Exploration in Cartagena Colombia

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Picture 1: Water Bushings

Picture 1: Water Bushings

Last September 2013 I was invited by a marine biologists team, to explore beautiful area of Islas del Rosario and Baru Island, 45 minutes from Cartagena Colombia.

Cartagena de Indias is a city on the northern coast of Colombia – South Americ, in the Caribbean Coast Region and capital of Bolívar Department.

It is the fifth-largest city in Colombia and the second largest in the region, after Barranquilla.

It has an international airport and some cruises include this city in their packages as one of the best destinies in the Caribbean.

The climate of the region is warm, more or less between 25-35 degrees (Celsius) / 77-95 degrees (Fahrenheit) in average temperature and high humidity. We can expect rainy days between May and November. October is the wettest month of the year.

Picture 2: sessile invertebrate organisms associated with the bottom of a spring

Picture 2: sessile invertebrate organisms associated with the bottom of a spring

From Cartagena to Baru, you can take a boat or ground transportation. Both options have a 25 to 35 minutes route. In Baru you can find different lodging options.

Being in Baru you can enjoy beautiful beaches and lanscape, as well as friendly people. If you want to explore and get to know other places, you need to rent a boat and visit Islas del Rosario, which has great variety of places. Islas del Rosario can be reached too, taking a boat from Cartagena directly, instead on going first to Baru.

Picture 3: sea sponges, mollusks and algae associated with submerged mangrove roots

Picture 3: sea sponges, mollusks and algae associated with submerged mangrove roots

Islas del Rosario is a park that has an extension of 120.000 ha, from the line of the highest tide to the beryl of the 50 meters of depth, it extends from the underwater platform and the coral reefs west from the Island of Baru, the reefs of the archipelagos of Nuestra Señora del Rosario and San Bernardo and the underwater platform in between, as well as the Tesoro, Rosario, Mucura and Maravilla islands.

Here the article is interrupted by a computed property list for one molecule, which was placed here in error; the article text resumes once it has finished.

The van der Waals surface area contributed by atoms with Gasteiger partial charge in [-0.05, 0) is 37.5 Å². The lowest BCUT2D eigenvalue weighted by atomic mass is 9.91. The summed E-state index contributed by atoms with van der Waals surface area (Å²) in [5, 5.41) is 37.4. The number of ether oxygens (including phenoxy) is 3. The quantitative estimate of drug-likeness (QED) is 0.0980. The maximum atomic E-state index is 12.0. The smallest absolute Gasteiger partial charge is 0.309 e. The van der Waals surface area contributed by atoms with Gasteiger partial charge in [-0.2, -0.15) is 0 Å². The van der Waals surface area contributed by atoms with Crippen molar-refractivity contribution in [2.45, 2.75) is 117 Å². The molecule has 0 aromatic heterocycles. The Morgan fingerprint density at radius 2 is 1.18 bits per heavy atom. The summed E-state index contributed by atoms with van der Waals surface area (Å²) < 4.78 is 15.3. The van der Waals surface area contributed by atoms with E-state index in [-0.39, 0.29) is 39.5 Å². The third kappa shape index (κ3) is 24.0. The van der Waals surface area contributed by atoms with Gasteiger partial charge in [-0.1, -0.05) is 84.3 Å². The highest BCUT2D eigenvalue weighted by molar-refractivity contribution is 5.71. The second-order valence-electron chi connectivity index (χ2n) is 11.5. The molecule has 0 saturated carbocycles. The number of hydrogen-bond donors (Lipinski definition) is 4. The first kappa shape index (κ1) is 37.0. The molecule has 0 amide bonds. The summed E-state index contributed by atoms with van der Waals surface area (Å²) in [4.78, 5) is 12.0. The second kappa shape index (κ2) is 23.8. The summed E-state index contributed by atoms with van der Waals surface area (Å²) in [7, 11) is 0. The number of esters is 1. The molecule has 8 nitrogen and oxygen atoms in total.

Picture 4: These roots and invertebrates are important lining for larval and juvenile fish and other marine organisms

Picture 4: These roots and invertebrates are important lining for larval and juvenile fish and other marine organisms

This area was declared Natural National Park due to the necessity to preserve and protect the coral reefs and the associated ecosystems, such as the sea grass and mangroves, and the numerous species of seaweed and animals that inhabit them.

For our expedition, we focused on a place called Laguna Encantada, which is rich in marine mangrove. You can just snorkel in this place because the background is quite muddy and the maximum depth is more or less about 5 to 8 meters / 16 to 26 feet. If you want to get nice images, you need to be very quiet, patience and make slow and smooth movements.

Picture 5: sea sponges, mollusks and algae associated with submerged mangrove roots

Picture 5: sea sponges, mollusks and algae associated with submerged mangrove roots

In this place you can find sea sponges, mollusks and algae associated with submerged mangrove roots (pics. # 3,5,6,7). These roots and invertebrates are important lining for larval and juvenile fish and other marine organisms (pics. # 4,5). The network of mangrove roots acts as a nursery for early life stages of many organisms.

Likewise, we can see “Water bushings” (pic. #1)decaying, floating on a seagrass meadow. Often this vegetation of freshwater marshes is thrown into the sea by rivers and reaches the coral formations.

Picture 6: sea sponges, mollusks and algae associated with submerged mangrove roots

Picture 6: sea sponges, mollusks and algae associated with submerged mangrove roots

Finally, one of my favorite images (pic. #2), shows sessile invertebrate organisms associated with the bottom of a spring (pier). We can appreciate mollusks, sponges, polychaetes and ascidians, among others.

It was amazing to realize how much biodiversity there is in a place like this.

Picture 7: sea sponges, mollusks and algae associated with submerged mangrove roots

Picture 7: sea sponges, mollusks and algae associated with submerged mangrove roots

These images are a prove of that fantasy and great place.

If you need any information about this región in Colombia, please contact me for any advice and/or suggestion.

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About Author

Alfonso Ortiz Montes

As an Underwater & Landscapes Photographer I want to support Tourism sector, showing our wealth of landscapes and wonderful places in Colombia and Latin America, as well as Environmental projects, working as a team member with Entities that have as focus Environment and Marine Ecosystems Protection. Learn more at: http://www.thescubanews.com/contributors/alfonso-ortiz-montes/

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